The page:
Keywords: Waiting times, rationing, optimal pricing, insurance
    JEL: H21 H42 I11 I18
    Date: 2007–01
  7. By: Sudha, venu Menon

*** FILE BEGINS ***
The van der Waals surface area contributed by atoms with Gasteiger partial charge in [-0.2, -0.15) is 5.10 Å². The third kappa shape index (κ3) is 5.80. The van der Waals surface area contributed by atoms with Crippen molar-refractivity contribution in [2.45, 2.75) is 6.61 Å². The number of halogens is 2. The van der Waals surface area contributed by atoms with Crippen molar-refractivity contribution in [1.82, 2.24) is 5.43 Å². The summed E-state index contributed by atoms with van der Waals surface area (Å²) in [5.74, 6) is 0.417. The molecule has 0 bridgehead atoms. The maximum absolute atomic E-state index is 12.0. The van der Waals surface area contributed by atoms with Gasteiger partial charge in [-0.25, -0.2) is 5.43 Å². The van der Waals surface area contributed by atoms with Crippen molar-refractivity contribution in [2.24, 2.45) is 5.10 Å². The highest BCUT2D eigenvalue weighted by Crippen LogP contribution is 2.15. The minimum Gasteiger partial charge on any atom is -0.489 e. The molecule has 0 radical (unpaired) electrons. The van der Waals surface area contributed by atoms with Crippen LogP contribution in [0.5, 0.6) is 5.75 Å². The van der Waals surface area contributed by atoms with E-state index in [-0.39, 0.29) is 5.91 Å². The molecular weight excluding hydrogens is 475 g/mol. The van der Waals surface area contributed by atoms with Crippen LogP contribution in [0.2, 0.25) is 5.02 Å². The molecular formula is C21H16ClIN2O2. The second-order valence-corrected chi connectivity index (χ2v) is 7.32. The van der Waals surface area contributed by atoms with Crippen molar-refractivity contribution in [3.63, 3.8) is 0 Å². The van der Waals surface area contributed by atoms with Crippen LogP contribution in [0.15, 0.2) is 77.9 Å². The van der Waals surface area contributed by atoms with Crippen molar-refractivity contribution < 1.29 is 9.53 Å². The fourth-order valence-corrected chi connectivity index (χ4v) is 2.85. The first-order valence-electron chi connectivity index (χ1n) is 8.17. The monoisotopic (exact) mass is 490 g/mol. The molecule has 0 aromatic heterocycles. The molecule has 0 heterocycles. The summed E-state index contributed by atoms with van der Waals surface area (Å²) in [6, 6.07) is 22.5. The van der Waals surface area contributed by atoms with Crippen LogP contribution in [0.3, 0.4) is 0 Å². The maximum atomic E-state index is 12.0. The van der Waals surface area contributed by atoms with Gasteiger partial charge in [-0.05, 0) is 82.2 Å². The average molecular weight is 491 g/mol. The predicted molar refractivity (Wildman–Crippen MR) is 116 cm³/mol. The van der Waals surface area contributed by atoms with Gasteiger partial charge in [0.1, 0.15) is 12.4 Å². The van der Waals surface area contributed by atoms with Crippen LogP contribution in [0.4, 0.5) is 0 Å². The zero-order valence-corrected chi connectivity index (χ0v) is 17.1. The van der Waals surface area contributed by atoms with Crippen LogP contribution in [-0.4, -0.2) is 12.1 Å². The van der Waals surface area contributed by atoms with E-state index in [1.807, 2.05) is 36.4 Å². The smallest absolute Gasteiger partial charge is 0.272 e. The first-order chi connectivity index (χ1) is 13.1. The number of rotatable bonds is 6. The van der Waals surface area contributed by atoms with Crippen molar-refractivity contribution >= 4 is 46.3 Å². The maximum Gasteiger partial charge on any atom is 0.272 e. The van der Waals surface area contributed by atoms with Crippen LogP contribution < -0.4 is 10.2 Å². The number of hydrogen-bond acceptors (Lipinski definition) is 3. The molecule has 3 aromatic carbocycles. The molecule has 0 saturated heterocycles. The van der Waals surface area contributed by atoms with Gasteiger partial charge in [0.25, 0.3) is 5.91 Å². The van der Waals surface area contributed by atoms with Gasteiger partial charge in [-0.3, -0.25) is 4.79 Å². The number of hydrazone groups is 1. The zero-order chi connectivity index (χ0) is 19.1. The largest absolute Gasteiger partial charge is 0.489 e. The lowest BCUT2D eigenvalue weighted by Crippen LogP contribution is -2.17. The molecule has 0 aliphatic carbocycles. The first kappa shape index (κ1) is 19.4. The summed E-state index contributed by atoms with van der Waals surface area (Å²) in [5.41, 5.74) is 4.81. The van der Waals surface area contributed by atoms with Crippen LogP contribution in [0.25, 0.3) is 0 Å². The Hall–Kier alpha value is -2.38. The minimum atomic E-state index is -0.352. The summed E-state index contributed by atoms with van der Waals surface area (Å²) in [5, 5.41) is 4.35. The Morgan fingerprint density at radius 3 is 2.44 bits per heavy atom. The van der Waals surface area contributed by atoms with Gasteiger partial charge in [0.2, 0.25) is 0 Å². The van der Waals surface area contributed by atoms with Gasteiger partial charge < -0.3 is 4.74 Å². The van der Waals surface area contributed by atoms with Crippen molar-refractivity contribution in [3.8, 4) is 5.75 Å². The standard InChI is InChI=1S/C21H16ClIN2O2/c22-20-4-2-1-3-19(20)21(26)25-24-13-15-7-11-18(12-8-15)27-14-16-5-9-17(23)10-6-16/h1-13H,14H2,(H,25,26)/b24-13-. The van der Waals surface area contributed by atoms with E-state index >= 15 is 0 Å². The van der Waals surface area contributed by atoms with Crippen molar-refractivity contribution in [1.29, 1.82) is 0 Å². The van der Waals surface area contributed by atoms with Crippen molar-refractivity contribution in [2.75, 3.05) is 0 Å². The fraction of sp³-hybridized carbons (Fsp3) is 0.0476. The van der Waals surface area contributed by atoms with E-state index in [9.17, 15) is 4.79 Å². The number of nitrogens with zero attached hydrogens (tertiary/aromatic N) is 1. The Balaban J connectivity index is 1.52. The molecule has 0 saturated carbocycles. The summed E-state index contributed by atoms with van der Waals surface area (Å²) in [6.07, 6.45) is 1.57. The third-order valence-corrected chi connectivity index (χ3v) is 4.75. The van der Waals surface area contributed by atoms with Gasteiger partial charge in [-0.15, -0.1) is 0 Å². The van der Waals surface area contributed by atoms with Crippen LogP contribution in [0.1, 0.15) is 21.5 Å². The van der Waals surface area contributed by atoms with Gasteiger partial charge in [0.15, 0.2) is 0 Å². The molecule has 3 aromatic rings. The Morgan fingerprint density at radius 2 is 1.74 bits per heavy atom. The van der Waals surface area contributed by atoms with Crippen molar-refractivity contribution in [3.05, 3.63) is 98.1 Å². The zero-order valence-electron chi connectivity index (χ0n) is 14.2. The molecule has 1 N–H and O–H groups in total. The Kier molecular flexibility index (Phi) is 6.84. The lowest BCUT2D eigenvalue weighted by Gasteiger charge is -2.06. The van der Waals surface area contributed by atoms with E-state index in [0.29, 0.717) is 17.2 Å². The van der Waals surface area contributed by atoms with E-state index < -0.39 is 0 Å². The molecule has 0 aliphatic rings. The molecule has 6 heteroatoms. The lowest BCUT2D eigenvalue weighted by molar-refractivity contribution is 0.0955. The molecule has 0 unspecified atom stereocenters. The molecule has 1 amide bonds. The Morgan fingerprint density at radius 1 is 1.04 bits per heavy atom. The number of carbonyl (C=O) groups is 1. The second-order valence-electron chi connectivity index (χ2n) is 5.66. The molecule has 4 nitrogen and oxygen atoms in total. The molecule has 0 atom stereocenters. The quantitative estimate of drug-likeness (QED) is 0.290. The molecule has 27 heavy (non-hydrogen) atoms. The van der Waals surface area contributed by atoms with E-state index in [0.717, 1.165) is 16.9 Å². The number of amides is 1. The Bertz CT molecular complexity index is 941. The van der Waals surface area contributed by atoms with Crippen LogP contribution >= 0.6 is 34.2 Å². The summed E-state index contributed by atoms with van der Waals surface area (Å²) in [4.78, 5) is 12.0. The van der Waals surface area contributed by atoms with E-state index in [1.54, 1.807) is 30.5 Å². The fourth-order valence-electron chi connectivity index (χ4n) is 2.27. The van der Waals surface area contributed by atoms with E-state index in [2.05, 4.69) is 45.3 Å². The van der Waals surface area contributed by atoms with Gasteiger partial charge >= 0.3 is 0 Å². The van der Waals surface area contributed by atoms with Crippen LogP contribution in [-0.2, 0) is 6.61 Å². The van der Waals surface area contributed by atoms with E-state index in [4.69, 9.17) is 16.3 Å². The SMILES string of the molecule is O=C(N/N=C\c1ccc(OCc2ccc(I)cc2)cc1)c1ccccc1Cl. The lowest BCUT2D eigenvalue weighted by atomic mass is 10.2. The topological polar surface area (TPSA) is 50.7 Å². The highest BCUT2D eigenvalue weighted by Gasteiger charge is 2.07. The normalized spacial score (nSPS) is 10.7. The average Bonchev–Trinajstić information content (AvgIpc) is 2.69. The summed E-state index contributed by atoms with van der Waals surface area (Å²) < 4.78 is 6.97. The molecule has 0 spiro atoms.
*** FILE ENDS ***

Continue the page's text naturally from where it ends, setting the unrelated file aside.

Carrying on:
Abstract: ABSTRACT For many people living in developing nations, illness represents a permanent threat to their income earning capacity and, therefore, their livelihood .Health insurance has been progressively more recognized as a tool to finance healthcare provision in the developing world. The high demand for good quality healthcare and the extreme underutilization of existing health services have given rise to the need for community health insurance—an arrangement that may both increase access to healthcare as well as theoretically improve its quality. While alternative forms of healthcare financing have been scrutinized, the option of insurance seems to be promising as it offers the opportunity to pool risk by converting unpredictable healthcare costs into fixed annual premiums. The typical dialogue surrounding health financing cites three main types of insurance as viable options to provide care. First is social health insurance, a practice initiated in several European countries where the working population of society provides health funds for the entire population, working and non-working. Social health insurance utilizes basic socialist principles to hold all sections of society accountable for the good of the community. The next type of insurance model is private health insurance, a structure that generally prevails in capitalist societies. Private insurance favors those who can afford to pay regular premiums, i.e. the middle class and the wealthy. Private insurance, therefore, inherently excludes the poor and only provides benefits to paying members. Finally, and most notable in discussing health for the rural poor, is community-based health insurance (CBHI). Studies conducted in various developing countries, including India, show that community-based health insurance (CBHI) schemes are highly effective in reaching poor populations. According to Friends of Women's World Banking, CBHI is defined as "any not-for-profit insurance scheme that is aimed primarily at the informal sector and formed on the basis of a collective pooling of health risks, and the members participate in its management." Such schemes frequently function in conjunction with healthcare providers or community organizations, such as local religious institutions, self-help groups (SHGs), or non-governmental organizations (NGOs).CBHI requires that people make a small contribution (i.e. pay a premium), which is then pooled to provide benefits, such as medical costs, to those within the pool who may need assistance. Unlike social or private health insurance schemes, CBHI is distinct in that it is generally initiated and managed by the community it benefits. This characteristic of CBHI is particularly important as it entails that the features of any specific CBHI scheme tailor to the local needs of the people. Against this background, the present paper attempts to analyze the Public Private Partnership [PPP] model in Health Insurance. As an example of the above-examined PPP, Chaitanya and HDFC-Chubb General Insurance, located in the Pune district of Maharashtra is taken as case study. Chaitanya and HDFC have recently joined in an endeavor attempting to provide CBHI coverage to SHG -women and their families in the Chaitanya field area. Founded in 1993, Chaitanya focuses on the establishment and strengthening of SHGs and development through micro-finance programs. Chaitanya's work has motivated the formation of the Grameen Mahila Swayamsiddha Sangha, the first independent federation of SHGs in Maharashtra. Currently, Chaitanya also carries out developmental activities including water & sanitation, agriculture, livelihood, and health. HDFC Bank and Chubb Corporation, USA entered a venture together in 2002 to jointly offer general insurance services. Specifically, HDFC-Chubb GIC offers a rural initiatives program tailored to meet the needs of the rural poor and offer insurance services at reduced costs.